Detective Comics 40

detective comics 40

Today, Mark and Michael are discussing Detective Comics 40, originally released March 4th, 2015.

Mark: On a week to week basis, comic books are junk food. Most everything that comes out is disposable, easily forgotten. While occasional stories and arcs will make a mark, for the most part Batman’s latest encounter with a violent psychopath quickly becomes only of interest to the most diehard continuity enthusiast. These are the same stories that DC has been telling for basically 30 years, and they work. They’re engaging. They sell a dwindling number of books. Detective Comics 40 ends an arc built around hatred, revenge, and the murder of children. It’s another take on the classic Batman formula: a new threat emerges in Gotham, Batman tries to control the threat, Batman loses control and order in Gotham is threatened, Batman confronts the source of the threat, almost loses, but through strength and determination, Batman defeats the threat. Mad libs “threat” for the name of any member of his rogue gallery, and you’ve got yourself a Batman story. Continue reading

Detective Comics 37

Alternating Currents: Detective Comics 37, Mark and DrewToday, Mark and Drew are discussing Detective Comics 37, originally released December 3rd, 2014.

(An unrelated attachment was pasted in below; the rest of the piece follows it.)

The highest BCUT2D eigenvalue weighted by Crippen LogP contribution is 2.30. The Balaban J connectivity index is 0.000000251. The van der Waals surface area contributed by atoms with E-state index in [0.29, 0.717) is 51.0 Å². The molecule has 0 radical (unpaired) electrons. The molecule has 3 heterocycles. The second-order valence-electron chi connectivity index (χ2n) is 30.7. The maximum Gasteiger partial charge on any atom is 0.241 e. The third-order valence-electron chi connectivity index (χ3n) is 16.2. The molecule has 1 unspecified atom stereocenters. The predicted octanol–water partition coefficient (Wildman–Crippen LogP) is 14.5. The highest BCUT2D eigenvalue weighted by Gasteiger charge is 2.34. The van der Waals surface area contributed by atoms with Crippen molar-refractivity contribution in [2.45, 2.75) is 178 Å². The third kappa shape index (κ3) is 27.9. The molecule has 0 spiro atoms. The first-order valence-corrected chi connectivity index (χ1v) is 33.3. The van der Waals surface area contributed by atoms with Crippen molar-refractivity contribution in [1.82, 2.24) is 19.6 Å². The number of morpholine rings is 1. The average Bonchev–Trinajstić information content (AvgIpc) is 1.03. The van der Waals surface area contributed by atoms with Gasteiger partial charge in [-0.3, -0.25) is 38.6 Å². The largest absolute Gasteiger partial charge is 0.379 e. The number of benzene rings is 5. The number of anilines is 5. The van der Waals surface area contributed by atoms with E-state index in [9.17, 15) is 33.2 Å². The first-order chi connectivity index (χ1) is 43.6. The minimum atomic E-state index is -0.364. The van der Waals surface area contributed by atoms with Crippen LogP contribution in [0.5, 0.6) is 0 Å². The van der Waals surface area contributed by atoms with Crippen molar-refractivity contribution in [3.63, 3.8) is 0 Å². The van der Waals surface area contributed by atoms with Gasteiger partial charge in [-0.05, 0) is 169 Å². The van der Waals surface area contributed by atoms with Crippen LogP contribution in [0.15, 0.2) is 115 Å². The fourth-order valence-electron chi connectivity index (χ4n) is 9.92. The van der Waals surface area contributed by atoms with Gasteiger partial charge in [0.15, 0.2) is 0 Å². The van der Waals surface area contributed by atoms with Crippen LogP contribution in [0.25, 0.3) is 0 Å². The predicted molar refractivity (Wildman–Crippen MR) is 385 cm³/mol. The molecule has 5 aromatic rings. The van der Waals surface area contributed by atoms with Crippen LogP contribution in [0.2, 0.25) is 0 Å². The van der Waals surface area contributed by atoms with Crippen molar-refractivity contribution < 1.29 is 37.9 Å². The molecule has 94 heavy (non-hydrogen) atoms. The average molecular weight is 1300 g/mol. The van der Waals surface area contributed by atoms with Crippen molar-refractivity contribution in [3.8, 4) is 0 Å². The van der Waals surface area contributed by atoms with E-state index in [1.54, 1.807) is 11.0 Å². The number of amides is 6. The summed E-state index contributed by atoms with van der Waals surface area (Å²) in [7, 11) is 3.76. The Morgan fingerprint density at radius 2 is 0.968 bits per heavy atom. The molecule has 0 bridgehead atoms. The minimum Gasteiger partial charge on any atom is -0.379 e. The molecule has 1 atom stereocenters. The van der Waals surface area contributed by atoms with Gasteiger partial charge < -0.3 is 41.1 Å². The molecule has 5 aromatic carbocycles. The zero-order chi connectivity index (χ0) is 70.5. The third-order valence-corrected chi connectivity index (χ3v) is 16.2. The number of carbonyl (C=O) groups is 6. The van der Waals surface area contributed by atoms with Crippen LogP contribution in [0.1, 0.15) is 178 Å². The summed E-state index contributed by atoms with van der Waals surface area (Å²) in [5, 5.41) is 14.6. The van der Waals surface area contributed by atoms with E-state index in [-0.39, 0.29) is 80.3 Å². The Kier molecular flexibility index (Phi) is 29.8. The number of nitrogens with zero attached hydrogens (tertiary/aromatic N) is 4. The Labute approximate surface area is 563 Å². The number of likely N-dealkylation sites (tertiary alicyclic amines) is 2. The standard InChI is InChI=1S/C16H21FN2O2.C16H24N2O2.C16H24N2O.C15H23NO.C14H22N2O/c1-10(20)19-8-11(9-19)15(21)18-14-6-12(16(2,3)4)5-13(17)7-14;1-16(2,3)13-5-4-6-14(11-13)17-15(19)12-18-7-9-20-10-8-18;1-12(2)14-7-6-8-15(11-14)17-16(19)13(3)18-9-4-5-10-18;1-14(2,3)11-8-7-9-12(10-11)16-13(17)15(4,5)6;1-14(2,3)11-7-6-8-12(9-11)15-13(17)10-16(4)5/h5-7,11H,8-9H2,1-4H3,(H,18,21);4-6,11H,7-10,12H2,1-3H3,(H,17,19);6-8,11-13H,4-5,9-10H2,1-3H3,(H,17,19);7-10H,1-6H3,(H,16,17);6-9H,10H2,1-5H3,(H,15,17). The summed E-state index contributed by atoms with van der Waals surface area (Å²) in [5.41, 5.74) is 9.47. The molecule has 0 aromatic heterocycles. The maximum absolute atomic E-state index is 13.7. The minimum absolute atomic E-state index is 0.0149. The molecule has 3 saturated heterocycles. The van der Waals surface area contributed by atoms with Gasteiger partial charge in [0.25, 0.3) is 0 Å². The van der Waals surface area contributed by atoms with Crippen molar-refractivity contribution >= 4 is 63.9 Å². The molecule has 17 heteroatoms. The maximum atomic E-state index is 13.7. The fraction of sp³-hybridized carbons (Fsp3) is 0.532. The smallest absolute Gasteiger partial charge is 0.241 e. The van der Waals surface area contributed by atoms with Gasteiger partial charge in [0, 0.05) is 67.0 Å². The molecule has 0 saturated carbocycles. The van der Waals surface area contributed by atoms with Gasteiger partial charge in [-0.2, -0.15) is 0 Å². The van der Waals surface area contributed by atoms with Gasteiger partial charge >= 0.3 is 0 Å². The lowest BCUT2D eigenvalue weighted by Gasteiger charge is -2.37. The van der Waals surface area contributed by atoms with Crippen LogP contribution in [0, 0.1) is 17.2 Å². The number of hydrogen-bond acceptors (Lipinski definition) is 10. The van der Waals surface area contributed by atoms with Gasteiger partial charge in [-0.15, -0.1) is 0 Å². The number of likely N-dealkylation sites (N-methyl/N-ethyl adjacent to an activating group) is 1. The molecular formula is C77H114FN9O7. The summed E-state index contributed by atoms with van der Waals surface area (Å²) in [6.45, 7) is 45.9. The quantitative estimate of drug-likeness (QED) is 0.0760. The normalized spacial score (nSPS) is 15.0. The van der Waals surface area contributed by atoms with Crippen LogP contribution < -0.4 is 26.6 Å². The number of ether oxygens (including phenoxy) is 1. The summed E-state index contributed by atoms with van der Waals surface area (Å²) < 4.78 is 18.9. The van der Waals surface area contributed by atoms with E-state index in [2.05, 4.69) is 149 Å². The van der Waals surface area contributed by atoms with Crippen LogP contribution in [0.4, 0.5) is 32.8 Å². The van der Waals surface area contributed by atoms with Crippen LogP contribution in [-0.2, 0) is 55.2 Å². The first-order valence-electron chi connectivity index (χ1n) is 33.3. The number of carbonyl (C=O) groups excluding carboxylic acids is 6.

Mark: Of all the Batman movies, Batman Returns remains my favorite. It’s probably the darkest Batman film yet made (I mean, it opens with parents throwing their baby in the sewer. Opens!), but it also has a sense of humor and style that the oppressively serious Christopher Nolan adaptations lack. One of the things that makes the movie pop is the decision to set the action at Christmastime. Even all lit up for the holidays there’s no place as terrible as Gotham City, and that contrast adds a dark mirth to the proceedings. With the holiday season once again upon us, it’s the perfect time to revisit Gotham at Christmas. After a two month airport diversion, creative team Brian Buccellato and Francis Manapul are back and Detective Comics 37 jumps us right into the thick of Gotham on Christmas Eve. Guess what? Things are not great. Continue reading

Detective Comics 36

detective comics 36Today, Mark and Ryan are discussing Detective Comics 36, originally released November 5th, 2014.

Mark: It took me a long while to decide what it was I really wanted to do in life. About two years ago I packed up everything that would fit in my car and moved to Los Angeles without a job and without knowing anyone. Ever since then, like Sonic the Hedgehog, I’ve felt the need to go fast. In some ways I feel far behind my peers, and I try to work double to make up for lost time. The sad reality, of course, is that you can’t make up time.

Detective Comics 36 wraps up a two-part story, Terminal, by the guest creative team of writer Benjamin Percy and penciler John Paul Leon. The set up is a familiar mystery thriller trope: a passenger jet lands at Gotham International Airport and careens into the terminal, crew unresponsive. When Batman and the airport’s Chief of Police board the plane, they find everyone onboard is dead and their flesh decayed. What could have killed them? Continue reading

Detective Comics 32

Alternating Currents: Detective Comics 32, Drew and ScottToday, Drew and Scott are discussing Detective Comics 32, originally released June 11th, 2014.